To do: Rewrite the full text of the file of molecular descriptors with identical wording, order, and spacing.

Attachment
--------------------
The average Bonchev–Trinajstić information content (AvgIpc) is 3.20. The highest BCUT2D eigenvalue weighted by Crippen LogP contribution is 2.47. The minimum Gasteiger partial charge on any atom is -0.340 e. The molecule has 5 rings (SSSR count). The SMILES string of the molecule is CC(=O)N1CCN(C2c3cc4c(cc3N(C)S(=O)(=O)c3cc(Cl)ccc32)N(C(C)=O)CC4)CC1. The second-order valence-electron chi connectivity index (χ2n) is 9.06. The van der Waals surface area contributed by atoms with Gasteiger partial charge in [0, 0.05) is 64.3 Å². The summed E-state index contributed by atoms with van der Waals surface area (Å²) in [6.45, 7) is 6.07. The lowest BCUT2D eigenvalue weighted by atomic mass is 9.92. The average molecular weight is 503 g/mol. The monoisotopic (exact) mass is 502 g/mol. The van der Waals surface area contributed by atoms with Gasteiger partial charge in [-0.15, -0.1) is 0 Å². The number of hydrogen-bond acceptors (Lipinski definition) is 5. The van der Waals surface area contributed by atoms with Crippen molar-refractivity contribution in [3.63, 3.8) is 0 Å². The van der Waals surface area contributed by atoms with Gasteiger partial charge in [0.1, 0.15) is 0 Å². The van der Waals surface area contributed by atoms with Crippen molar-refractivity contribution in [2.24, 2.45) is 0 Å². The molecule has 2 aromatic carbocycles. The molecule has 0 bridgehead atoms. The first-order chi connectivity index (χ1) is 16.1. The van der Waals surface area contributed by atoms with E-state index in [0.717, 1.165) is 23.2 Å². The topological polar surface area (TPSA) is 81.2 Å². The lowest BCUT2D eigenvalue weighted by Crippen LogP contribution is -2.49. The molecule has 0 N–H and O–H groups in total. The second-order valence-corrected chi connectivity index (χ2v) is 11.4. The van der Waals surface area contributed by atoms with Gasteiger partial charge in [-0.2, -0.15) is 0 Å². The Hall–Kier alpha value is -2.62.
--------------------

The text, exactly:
The average Bonchev–Trinajstić information content (AvgIpc) is 3.20. The highest BCUT2D eigenvalue weighted by Crippen LogP contribution is 2.47. The minimum Gasteiger partial charge on any atom is -0.340 e. The molecule has 5 rings (SSSR count). The SMILES string of the molecule is CC(=O)N1CCN(C2c3cc4c(cc3N(C)S(=O)(=O)c3cc(Cl)ccc32)N(C(C)=O)CC4)CC1. The second-order valence-electron chi connectivity index (χ2n) is 9.06. The van der Waals surface area contributed by atoms with Gasteiger partial charge in [0, 0.05) is 64.3 Å². The summed E-state index contributed by atoms with van der Waals surface area (Å²) in [6.45, 7) is 6.07. The lowest BCUT2D eigenvalue weighted by atomic mass is 9.92. The average molecular weight is 503 g/mol. The monoisotopic (exact) mass is 502 g/mol. The van der Waals surface area contributed by atoms with Gasteiger partial charge in [-0.15, -0.1) is 0 Å². The number of hydrogen-bond acceptors (Lipinski definition) is 5. The van der Waals surface area contributed by atoms with Crippen molar-refractivity contribution in [3.63, 3.8) is 0 Å². The van der Waals surface area contributed by atoms with Gasteiger partial charge in [0.1, 0.15) is 0 Å². The van der Waals surface area contributed by atoms with Crippen molar-refractivity contribution in [2.24, 2.45) is 0 Å². The molecule has 2 aromatic carbocycles. The molecule has 0 bridgehead atoms. The first-order chi connectivity index (χ1) is 16.1. The van der Waals surface area contributed by atoms with E-state index in [0.717, 1.165) is 23.2 Å². The topological polar surface area (TPSA) is 81.2 Å². The lowest BCUT2D eigenvalue weighted by Crippen LogP contribution is -2.49. The molecule has 0 N–H and O–H groups in total. The second-order valence-corrected chi connectivity index (χ2v) is 11.4. The van der Waals surface area contributed by atoms with Gasteiger partial charge in [-0.2, -0.15) is 0 Å². The Hall–Kier alpha value is -2.62.